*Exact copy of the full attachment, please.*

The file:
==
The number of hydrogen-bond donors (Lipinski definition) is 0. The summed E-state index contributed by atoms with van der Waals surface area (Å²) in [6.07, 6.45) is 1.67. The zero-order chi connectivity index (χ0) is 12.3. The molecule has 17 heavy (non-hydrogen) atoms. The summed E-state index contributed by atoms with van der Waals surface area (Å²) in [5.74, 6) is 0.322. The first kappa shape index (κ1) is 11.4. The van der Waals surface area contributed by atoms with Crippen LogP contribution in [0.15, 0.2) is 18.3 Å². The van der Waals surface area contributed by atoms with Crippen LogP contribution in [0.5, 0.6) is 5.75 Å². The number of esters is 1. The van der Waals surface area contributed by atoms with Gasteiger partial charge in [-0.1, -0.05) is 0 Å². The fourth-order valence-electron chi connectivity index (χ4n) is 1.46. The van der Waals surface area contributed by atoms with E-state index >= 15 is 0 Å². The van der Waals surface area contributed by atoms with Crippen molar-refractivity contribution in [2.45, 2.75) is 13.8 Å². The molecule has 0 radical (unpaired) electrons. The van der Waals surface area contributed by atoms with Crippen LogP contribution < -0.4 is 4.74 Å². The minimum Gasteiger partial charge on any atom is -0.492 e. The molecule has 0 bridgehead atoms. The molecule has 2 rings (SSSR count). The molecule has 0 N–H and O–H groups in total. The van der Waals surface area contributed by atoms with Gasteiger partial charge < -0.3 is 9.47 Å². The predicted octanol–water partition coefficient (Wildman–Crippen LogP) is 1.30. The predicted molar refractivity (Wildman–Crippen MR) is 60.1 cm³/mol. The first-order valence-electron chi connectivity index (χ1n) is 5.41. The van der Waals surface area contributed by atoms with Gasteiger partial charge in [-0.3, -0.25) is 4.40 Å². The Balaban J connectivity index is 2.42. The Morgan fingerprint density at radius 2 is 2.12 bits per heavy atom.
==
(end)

The number of hydrogen-bond donors (Lipinski definition) is 0. The summed E-state index contributed by atoms with van der Waals surface area (Å²) in [6.07, 6.45) is 1.67. The zero-order chi connectivity index (χ0) is 12.3. The molecule has 17 heavy (non-hydrogen) atoms. The summed E-state index contributed by atoms with van der Waals surface area (Å²) in [5.74, 6) is 0.322. The first kappa shape index (κ1) is 11.4. The van der Waals surface area contributed by atoms with Crippen LogP contribution in [0.15, 0.2) is 18.3 Å². The van der Waals surface area contributed by atoms with Crippen LogP contribution in [0.5, 0.6) is 5.75 Å². The number of esters is 1. The van der Waals surface area contributed by atoms with Gasteiger partial charge in [-0.1, -0.05) is 0 Å². The fourth-order valence-electron chi connectivity index (χ4n) is 1.46. The van der Waals surface area contributed by atoms with E-state index >= 15 is 0 Å². The van der Waals surface area contributed by atoms with Crippen molar-refractivity contribution in [2.45, 2.75) is 13.8 Å². The molecule has 0 radical (unpaired) electrons. The van der Waals surface area contributed by atoms with Crippen LogP contribution < -0.4 is 4.74 Å². The minimum Gasteiger partial charge on any atom is -0.492 e. The molecule has 0 bridgehead atoms. The molecule has 2 rings (SSSR count). The molecule has 0 N–H and O–H groups in total. The van der Waals surface area contributed by atoms with Gasteiger partial charge < -0.3 is 9.47 Å². The predicted octanol–water partition coefficient (Wildman–Crippen LogP) is 1.30. The predicted molar refractivity (Wildman–Crippen MR) is 60.1 cm³/mol. The first-order valence-electron chi connectivity index (χ1n) is 5.41. The van der Waals surface area contributed by atoms with Gasteiger partial charge in [-0.3, -0.25) is 4.40 Å². The Balaban J connectivity index is 2.42. The Morgan fingerprint density at radius 2 is 2.12 bits per heavy atom.